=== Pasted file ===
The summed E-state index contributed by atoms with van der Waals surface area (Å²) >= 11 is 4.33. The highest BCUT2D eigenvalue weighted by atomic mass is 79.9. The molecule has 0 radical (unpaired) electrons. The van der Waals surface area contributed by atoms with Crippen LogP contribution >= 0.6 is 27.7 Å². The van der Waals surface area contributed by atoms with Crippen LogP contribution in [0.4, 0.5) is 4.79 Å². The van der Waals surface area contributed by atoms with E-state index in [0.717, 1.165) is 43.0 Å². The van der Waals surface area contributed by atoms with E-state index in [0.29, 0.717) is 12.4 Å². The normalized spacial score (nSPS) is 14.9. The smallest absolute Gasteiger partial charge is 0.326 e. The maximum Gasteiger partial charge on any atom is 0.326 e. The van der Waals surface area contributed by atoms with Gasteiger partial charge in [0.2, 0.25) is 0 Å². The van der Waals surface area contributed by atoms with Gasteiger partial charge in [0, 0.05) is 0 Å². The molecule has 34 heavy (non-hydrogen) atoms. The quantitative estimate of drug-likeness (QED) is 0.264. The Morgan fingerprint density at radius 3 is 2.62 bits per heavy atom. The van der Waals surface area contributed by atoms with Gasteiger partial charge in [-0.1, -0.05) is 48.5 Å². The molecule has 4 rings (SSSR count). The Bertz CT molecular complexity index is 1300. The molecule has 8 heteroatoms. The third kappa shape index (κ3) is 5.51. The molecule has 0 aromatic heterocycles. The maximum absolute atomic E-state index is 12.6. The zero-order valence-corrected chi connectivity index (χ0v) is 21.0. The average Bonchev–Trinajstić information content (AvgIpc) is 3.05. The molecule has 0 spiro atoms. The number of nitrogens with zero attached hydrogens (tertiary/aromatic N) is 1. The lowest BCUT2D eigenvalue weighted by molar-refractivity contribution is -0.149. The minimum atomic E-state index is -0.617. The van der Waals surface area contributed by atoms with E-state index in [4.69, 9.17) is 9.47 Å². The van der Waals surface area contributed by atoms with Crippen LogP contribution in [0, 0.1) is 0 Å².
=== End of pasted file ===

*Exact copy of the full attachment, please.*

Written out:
The summed E-state index contributed by atoms with van der Waals surface area (Å²) >= 11 is 4.33. The highest BCUT2D eigenvalue weighted by atomic mass is 79.9. The molecule has 0 radical (unpaired) electrons. The van der Waals surface area contributed by atoms with Crippen LogP contribution >= 0.6 is 27.7 Å². The van der Waals surface area contributed by atoms with Crippen LogP contribution in [0.4, 0.5) is 4.79 Å². The van der Waals surface area contributed by atoms with E-state index in [0.717, 1.165) is 43.0 Å². The van der Waals surface area contributed by atoms with E-state index in [0.29, 0.717) is 12.4 Å². The normalized spacial score (nSPS) is 14.9. The smallest absolute Gasteiger partial charge is 0.326 e. The maximum Gasteiger partial charge on any atom is 0.326 e. The van der Waals surface area contributed by atoms with Gasteiger partial charge in [0.2, 0.25) is 0 Å². The van der Waals surface area contributed by atoms with Gasteiger partial charge in [0, 0.05) is 0 Å². The molecule has 34 heavy (non-hydrogen) atoms. The quantitative estimate of drug-likeness (QED) is 0.264. The Morgan fingerprint density at radius 3 is 2.62 bits per heavy atom. The van der Waals surface area contributed by atoms with Gasteiger partial charge in [-0.1, -0.05) is 48.5 Å². The molecule has 4 rings (SSSR count). The Bertz CT molecular complexity index is 1300. The molecule has 8 heteroatoms. The third kappa shape index (κ3) is 5.51. The molecule has 0 aromatic heterocycles. The maximum absolute atomic E-state index is 12.6. The zero-order valence-corrected chi connectivity index (χ0v) is 21.0. The average Bonchev–Trinajstić information content (AvgIpc) is 3.05. The molecule has 0 spiro atoms. The number of nitrogens with zero attached hydrogens (tertiary/aromatic N) is 1. The lowest BCUT2D eigenvalue weighted by molar-refractivity contribution is -0.149. The minimum atomic E-state index is -0.617. The van der Waals surface area contributed by atoms with E-state index in [4.69, 9.17) is 9.47 Å². The van der Waals surface area contributed by atoms with Crippen LogP contribution in [0, 0.1) is 0 Å².